Aquaman stood casually on one side of the lobby, his trident slanted beside him in a relaxed grip while the Joker and his notorious posse of clowns sauntered down a staircase to plop down onto a set of nearby recliners. Atop the stairs, Darth Vader slinked down a side hallway, his dark cape trailing behind him.
On Saturday, Greensboro Comicon brought out hundreds of comic-book, video-game and science-fiction fans to the Greensboro Marriott Downtown. Artist and vendor booths along with a slew of panel discussions beckoned the nerds, but the best part of the event took place within the halls, where cosplayers showed off their own personalities while in the guise of their heroes or villains.
Michael Cortes transformed into the Xenomorph from the Alien films for the day. The elongated head of the skeletal creature towered over con-goers, even while hunched over. Cortes worked three months on the ensemble to satisfy a want to create and to make others happy. People repeatedly stopped Cortes for photos like star-struck fans meeting a celebrity.
Cosplayers Chelsea Block and Paul Nyugen found similar motivation. Block dressed as the Marvel Comics heroine Squirrel Girl, complete with utility belt and tiny round ears. Nyugen matched with a suit, robotics and a brain suspended in a dome as a character called Brain Drain from the same series.
Other people used cosplay to not only connect during the con, but to help others outside of the hotel halls. Brad Mikulskis wandered around with his friends as Stormtroopers from Star Wars. Mikulskis and the Carolina Garrison bring their costumes to both conventions like these and to charity events. Though he sometimes works with the Make-A-Wish foundation, Mikulskis added that getting to be a favorite character is a bonus.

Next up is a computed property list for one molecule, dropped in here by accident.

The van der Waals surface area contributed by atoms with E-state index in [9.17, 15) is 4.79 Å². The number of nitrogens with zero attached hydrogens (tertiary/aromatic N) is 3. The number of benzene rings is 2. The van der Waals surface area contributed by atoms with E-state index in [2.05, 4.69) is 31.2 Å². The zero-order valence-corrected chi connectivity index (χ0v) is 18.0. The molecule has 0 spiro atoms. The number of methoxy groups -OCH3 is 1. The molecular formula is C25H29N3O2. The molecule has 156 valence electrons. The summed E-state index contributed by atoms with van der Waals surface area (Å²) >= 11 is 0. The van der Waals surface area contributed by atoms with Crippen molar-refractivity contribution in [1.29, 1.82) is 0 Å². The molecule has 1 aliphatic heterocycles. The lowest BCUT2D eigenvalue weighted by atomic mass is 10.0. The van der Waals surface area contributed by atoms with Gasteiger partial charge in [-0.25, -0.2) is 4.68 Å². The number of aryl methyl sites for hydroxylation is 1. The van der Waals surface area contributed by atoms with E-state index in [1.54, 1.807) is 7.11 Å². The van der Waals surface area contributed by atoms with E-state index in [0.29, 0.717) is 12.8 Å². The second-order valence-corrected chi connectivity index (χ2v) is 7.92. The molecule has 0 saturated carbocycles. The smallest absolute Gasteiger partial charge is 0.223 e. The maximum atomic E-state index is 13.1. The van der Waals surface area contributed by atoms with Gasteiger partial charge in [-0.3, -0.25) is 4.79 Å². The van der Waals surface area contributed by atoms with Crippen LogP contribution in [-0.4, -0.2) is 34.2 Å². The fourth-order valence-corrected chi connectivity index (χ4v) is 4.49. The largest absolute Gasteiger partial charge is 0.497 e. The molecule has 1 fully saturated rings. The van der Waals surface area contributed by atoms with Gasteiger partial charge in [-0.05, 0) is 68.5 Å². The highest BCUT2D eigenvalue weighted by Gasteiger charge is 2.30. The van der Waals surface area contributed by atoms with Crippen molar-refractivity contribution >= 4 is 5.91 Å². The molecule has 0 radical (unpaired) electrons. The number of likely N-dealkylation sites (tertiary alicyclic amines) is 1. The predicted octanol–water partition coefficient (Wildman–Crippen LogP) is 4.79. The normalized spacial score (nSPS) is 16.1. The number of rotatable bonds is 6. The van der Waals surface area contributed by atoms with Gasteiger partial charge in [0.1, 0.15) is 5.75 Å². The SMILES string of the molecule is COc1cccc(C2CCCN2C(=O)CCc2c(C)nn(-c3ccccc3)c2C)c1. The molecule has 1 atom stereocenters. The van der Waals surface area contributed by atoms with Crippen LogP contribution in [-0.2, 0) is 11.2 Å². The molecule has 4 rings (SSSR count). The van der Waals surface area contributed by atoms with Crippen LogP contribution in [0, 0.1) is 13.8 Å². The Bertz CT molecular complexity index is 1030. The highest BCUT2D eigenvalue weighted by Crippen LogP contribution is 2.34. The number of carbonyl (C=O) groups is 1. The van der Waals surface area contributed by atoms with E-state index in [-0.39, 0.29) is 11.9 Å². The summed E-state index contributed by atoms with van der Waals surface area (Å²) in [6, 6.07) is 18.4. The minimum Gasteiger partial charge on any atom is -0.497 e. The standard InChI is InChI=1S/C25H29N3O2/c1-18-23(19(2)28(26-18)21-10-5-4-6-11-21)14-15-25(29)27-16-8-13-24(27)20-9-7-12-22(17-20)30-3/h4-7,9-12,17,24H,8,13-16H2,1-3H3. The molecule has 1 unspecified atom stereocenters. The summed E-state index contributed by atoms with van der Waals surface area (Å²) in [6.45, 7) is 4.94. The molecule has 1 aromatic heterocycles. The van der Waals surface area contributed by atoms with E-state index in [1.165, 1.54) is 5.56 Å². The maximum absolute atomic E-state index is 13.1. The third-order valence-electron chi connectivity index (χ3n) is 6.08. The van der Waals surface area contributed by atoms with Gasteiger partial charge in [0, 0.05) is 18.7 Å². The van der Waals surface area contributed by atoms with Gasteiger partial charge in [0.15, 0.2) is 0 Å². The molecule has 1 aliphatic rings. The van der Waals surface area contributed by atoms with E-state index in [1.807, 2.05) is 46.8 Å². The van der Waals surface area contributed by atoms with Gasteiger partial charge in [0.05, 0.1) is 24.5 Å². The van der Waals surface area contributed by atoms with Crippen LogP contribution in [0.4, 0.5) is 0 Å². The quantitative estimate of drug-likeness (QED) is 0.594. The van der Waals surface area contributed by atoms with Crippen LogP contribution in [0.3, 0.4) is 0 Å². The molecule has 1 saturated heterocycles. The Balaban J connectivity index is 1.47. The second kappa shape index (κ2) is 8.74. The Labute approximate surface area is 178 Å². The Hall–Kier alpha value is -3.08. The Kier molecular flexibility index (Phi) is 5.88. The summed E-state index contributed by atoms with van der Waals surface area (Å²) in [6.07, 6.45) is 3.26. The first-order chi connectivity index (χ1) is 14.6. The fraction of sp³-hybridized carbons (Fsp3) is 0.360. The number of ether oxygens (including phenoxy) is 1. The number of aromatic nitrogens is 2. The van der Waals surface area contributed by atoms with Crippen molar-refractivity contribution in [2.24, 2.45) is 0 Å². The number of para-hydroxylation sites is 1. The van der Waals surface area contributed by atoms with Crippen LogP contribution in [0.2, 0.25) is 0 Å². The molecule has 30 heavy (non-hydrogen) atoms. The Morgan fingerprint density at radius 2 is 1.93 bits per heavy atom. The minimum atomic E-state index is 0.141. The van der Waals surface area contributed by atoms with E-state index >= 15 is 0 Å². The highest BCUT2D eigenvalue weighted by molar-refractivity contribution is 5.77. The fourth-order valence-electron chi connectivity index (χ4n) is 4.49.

“I had the action figure,” Mikulskis said. “Why not make it life-size?”
Damaris Griffith sported pastel pink for a rendition of Princess Peach from the “Super Mario” franchise, in a homemade ballgown fashioned from a thrifted bedsheet, with petals laced around the bottom of the skirt made from Dollar Store flowers.
“There’s beauty in everything,” she said.
Griffith portrays what she calls “overlooked princesses” for panels about how media depicts women. The con as a whole drives fans to craft their own representation.
A large ballroom became a lecture hall with panelists Matt Conner, Siena Fallon and Kayt Stewart in an open conversation with moderator David McDonald about LGBTQ comics. Topics shifted from the relatable themes of found family and alienation in the X-Men, to older characters coming out as members of the LGBTQ community in new or revamped series. As the audience spoke to the panelists, the room focused on LGBTQ writers and the general state of nerd culture. The group agreed that finding one’s self on the page holds importance.
“As queer folk we’re always trying to find ourselves represented,” Stewart said.
In a cozy panel room tucked behind a row of vendors, Ashley Harris read excerpts from her chapbook “If the Hero of Time was Black.” Her poetry uses a game Harris had played since age 12, “Legend of Zelda,” as a motif to explore complex issues about race.
Images of hair compared to the Great Deku Tree and rupees being exchanged for cab rides packed the collection. She pulled inspiration from both the Hero of Time, Link, and the recurring antagonist, Ganondorf. In a green tunic and hat as Link, she drew the lines between fantasy and life.
“The Ganondorf of ‘The Wind Waker’ is a poet,” she said to the audience.
The reading took guests through Hyrule’s digital universe, the stories interspersed with perspective and hypotheticals. She transformed the Hylian Shield into a backpack, an aged Gamecube game into a story of loss, and “The Wind Waker” prologue into an erasure poem.
“Let’s talk about if the hero was black for real,” she said.
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